Once a floor is demolished, the jacks lower the capping, and the cycle repeats. In this way, Taisei shrunk the 139-meter (456 feet) Old Grand Prince Hotel Akasaka by two floors every 10 days.

That project was covered by Wired and other American outlets. However, the Italian engineering firm Despe has been taking down buildings in a similar manner for years. They call their method Topdownway:

Taisei takes the method further by using a telpher crane that actually generates electricity. Though the crane itself uses electrical power, the motion of the crane dropping and rising creates energy that is captured and stored in a battery. The new energy powers lights and fans inside the capping.

Kajima’s demolition method is similar, using giant hydraulic jacks to shrink a building, but they dismantle from the bottom. The Kajima Cut and Take Down Method takes inspiration from a Jenga-like traditional Japanese game, Daruma Otoshi. See the time-lapse video of a Kajima project:

Cons and pros of these seemingly painstaking methods? It takes months to deconstruct a building, and it isn’t cheap. But Taisei estimates it reduces carbon emissions by 85 percent, noise levels by 20 decibels, and dust by 90 percent. Despe says its system contains 100 percent of the dust. Plus, the Italian company provides clients with advertising space on its highly visible protective tent.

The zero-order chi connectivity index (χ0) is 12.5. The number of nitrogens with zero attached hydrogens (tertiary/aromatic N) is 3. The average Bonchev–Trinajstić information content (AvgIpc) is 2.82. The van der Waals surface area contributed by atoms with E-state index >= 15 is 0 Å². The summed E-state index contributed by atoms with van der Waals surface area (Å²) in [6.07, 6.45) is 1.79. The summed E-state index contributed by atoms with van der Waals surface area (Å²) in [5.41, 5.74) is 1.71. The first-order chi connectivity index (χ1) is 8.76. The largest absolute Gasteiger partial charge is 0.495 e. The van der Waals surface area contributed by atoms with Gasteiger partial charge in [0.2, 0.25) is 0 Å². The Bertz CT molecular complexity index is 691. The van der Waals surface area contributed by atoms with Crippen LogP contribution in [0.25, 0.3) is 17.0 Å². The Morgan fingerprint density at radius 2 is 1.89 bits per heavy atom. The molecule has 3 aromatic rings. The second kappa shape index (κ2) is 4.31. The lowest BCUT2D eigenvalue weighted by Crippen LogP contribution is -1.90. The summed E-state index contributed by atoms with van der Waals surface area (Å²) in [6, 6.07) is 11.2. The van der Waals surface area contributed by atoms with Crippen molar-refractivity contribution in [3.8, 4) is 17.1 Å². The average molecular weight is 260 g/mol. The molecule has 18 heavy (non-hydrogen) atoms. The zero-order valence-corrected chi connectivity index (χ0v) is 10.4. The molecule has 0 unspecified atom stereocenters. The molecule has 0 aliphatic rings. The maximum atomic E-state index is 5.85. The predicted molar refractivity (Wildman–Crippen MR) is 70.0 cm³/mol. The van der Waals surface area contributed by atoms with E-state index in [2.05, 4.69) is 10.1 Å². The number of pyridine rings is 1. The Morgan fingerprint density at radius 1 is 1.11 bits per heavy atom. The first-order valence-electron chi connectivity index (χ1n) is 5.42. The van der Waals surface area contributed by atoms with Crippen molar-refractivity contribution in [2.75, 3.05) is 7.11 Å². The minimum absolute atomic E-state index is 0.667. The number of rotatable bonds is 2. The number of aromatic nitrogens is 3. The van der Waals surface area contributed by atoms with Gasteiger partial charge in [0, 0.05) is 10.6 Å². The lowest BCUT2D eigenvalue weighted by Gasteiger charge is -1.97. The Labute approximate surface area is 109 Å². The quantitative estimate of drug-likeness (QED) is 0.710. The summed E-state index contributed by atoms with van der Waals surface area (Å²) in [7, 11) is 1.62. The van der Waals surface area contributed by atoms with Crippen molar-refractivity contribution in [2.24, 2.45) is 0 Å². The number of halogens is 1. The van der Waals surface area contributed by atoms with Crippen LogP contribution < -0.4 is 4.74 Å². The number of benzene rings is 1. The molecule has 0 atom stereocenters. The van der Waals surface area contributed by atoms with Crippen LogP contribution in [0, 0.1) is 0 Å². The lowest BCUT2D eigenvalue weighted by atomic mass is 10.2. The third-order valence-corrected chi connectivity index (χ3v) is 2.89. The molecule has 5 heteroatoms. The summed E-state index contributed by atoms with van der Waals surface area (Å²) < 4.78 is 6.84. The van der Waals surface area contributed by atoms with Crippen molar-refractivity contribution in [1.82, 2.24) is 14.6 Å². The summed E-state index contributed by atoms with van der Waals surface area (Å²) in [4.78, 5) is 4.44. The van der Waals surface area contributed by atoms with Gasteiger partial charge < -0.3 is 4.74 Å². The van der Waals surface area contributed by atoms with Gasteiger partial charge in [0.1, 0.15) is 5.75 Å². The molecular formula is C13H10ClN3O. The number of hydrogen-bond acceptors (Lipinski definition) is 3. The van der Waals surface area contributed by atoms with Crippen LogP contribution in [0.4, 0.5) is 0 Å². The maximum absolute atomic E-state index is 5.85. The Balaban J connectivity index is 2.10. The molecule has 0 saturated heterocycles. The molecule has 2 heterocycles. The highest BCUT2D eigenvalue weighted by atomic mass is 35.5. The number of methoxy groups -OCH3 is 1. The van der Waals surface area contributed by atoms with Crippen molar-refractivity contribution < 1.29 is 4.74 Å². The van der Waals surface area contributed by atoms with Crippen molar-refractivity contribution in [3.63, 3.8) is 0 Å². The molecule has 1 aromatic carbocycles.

Work in the enclosed space is not subject to the whims of weather. And best of all is the safety benefit. Whether inside the “hat” or operating from the ground floor, there’s no danger of debris or equipment falling on workers or passing pedestrians.

When failure begets success

Even the more dramatic form of demolition—using explosives to effect a controlled implosion—can be done in a smarter, more efficient way. A new entity in the UK offers a streamlined, tech-enhanced process, using robotics as well as explosives honed in the military.

The Atom Project comprises three firms that came together in the wake of tragedy. In February 2016, the conventionally planned demolition of the UK’s Didcot Power Station went awry when the building partially collapsed, killing four workers. For months, it wasn’t even safe to enter the teetering ruin to retrieve the workers’ bodies.